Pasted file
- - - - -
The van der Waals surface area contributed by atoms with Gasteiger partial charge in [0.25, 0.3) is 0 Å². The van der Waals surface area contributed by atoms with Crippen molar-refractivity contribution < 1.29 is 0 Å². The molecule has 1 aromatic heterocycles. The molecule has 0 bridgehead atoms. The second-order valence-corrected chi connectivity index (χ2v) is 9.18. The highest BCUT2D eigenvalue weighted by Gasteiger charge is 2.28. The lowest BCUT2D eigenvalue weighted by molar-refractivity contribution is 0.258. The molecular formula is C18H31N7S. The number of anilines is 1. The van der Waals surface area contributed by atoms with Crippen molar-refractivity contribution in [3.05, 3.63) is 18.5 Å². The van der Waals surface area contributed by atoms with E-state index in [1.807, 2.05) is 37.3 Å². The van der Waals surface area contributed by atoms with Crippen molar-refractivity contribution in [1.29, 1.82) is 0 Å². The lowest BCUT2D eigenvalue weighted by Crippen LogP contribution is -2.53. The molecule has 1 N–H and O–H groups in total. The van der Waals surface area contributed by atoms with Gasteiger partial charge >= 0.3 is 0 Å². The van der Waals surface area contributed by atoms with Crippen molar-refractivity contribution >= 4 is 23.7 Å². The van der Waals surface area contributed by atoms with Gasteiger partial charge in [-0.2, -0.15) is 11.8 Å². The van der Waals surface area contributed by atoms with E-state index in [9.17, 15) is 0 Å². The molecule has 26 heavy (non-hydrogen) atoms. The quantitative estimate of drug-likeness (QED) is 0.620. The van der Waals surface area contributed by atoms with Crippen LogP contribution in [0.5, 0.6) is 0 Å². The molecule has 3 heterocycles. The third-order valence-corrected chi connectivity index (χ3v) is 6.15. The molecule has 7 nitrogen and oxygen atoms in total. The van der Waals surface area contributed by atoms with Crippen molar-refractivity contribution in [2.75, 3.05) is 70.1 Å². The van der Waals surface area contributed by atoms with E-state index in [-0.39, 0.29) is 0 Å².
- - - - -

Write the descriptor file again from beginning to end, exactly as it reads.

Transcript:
The van der Waals surface area contributed by atoms with Gasteiger partial charge in [0.25, 0.3) is 0 Å². The van der Waals surface area contributed by atoms with Crippen molar-refractivity contribution < 1.29 is 0 Å². The molecule has 1 aromatic heterocycles. The molecule has 0 bridgehead atoms. The second-order valence-corrected chi connectivity index (χ2v) is 9.18. The highest BCUT2D eigenvalue weighted by Gasteiger charge is 2.28. The lowest BCUT2D eigenvalue weighted by molar-refractivity contribution is 0.258. The molecular formula is C18H31N7S. The number of anilines is 1. The van der Waals surface area contributed by atoms with Crippen molar-refractivity contribution in [3.05, 3.63) is 18.5 Å². The van der Waals surface area contributed by atoms with E-state index in [1.807, 2.05) is 37.3 Å². The van der Waals surface area contributed by atoms with Crippen molar-refractivity contribution in [1.29, 1.82) is 0 Å². The lowest BCUT2D eigenvalue weighted by Crippen LogP contribution is -2.53. The molecule has 1 N–H and O–H groups in total. The van der Waals surface area contributed by atoms with Gasteiger partial charge >= 0.3 is 0 Å². The van der Waals surface area contributed by atoms with Crippen molar-refractivity contribution >= 4 is 23.7 Å². The van der Waals surface area contributed by atoms with Gasteiger partial charge in [-0.2, -0.15) is 11.8 Å². The van der Waals surface area contributed by atoms with E-state index in [9.17, 15) is 0 Å². The molecule has 26 heavy (non-hydrogen) atoms. The quantitative estimate of drug-likeness (QED) is 0.620. The van der Waals surface area contributed by atoms with Crippen LogP contribution in [0.5, 0.6) is 0 Å². The molecule has 3 heterocycles. The third-order valence-corrected chi connectivity index (χ3v) is 6.15. The molecule has 7 nitrogen and oxygen atoms in total. The van der Waals surface area contributed by atoms with Crippen molar-refractivity contribution in [2.75, 3.05) is 70.1 Å². The van der Waals surface area contributed by atoms with E-state index in [-0.39, 0.29) is 0 Å².